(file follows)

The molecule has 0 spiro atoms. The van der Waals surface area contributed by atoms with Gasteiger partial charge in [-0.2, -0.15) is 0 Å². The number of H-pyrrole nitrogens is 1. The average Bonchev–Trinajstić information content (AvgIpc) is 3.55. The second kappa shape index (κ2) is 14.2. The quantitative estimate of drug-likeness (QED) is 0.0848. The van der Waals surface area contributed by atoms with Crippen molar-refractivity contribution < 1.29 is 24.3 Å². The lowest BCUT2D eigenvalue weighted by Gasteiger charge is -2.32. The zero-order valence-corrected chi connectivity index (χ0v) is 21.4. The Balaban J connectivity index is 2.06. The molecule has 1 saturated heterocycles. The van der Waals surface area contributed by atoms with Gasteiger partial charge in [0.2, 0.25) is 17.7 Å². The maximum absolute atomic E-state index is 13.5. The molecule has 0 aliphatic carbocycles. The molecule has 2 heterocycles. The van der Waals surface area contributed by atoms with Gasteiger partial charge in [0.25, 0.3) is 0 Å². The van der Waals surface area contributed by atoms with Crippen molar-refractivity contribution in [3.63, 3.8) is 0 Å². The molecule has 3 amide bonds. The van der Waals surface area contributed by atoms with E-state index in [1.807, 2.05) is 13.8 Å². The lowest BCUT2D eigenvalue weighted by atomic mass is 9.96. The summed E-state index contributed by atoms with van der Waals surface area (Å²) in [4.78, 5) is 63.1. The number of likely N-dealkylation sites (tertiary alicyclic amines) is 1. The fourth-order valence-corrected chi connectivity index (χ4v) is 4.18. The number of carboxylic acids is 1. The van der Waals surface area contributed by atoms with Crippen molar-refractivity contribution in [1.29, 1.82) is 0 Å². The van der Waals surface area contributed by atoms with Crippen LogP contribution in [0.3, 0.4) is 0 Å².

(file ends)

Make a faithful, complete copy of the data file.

The molecule has 0 spiro atoms. The van der Waals surface area contributed by atoms with Gasteiger partial charge in [-0.2, -0.15) is 0 Å². The number of H-pyrrole nitrogens is 1. The average Bonchev–Trinajstić information content (AvgIpc) is 3.55. The second kappa shape index (κ2) is 14.2. The quantitative estimate of drug-likeness (QED) is 0.0848. The van der Waals surface area contributed by atoms with Crippen molar-refractivity contribution < 1.29 is 24.3 Å². The lowest BCUT2D eigenvalue weighted by Gasteiger charge is -2.32. The zero-order valence-corrected chi connectivity index (χ0v) is 21.4. The Balaban J connectivity index is 2.06. The molecule has 1 saturated heterocycles. The van der Waals surface area contributed by atoms with Gasteiger partial charge in [0.2, 0.25) is 17.7 Å². The maximum absolute atomic E-state index is 13.5. The molecule has 0 aliphatic carbocycles. The molecule has 2 heterocycles. The van der Waals surface area contributed by atoms with Gasteiger partial charge in [0.25, 0.3) is 0 Å². The van der Waals surface area contributed by atoms with Crippen molar-refractivity contribution in [3.63, 3.8) is 0 Å². The molecule has 3 amide bonds. The van der Waals surface area contributed by atoms with E-state index in [1.807, 2.05) is 13.8 Å². The lowest BCUT2D eigenvalue weighted by atomic mass is 9.96. The summed E-state index contributed by atoms with van der Waals surface area (Å²) in [4.78, 5) is 63.1. The number of likely N-dealkylation sites (tertiary alicyclic amines) is 1. The fourth-order valence-corrected chi connectivity index (χ4v) is 4.18. The number of carboxylic acids is 1. The van der Waals surface area contributed by atoms with Crippen molar-refractivity contribution in [1.29, 1.82) is 0 Å². The van der Waals surface area contributed by atoms with Crippen LogP contribution in [0.3, 0.4) is 0 Å².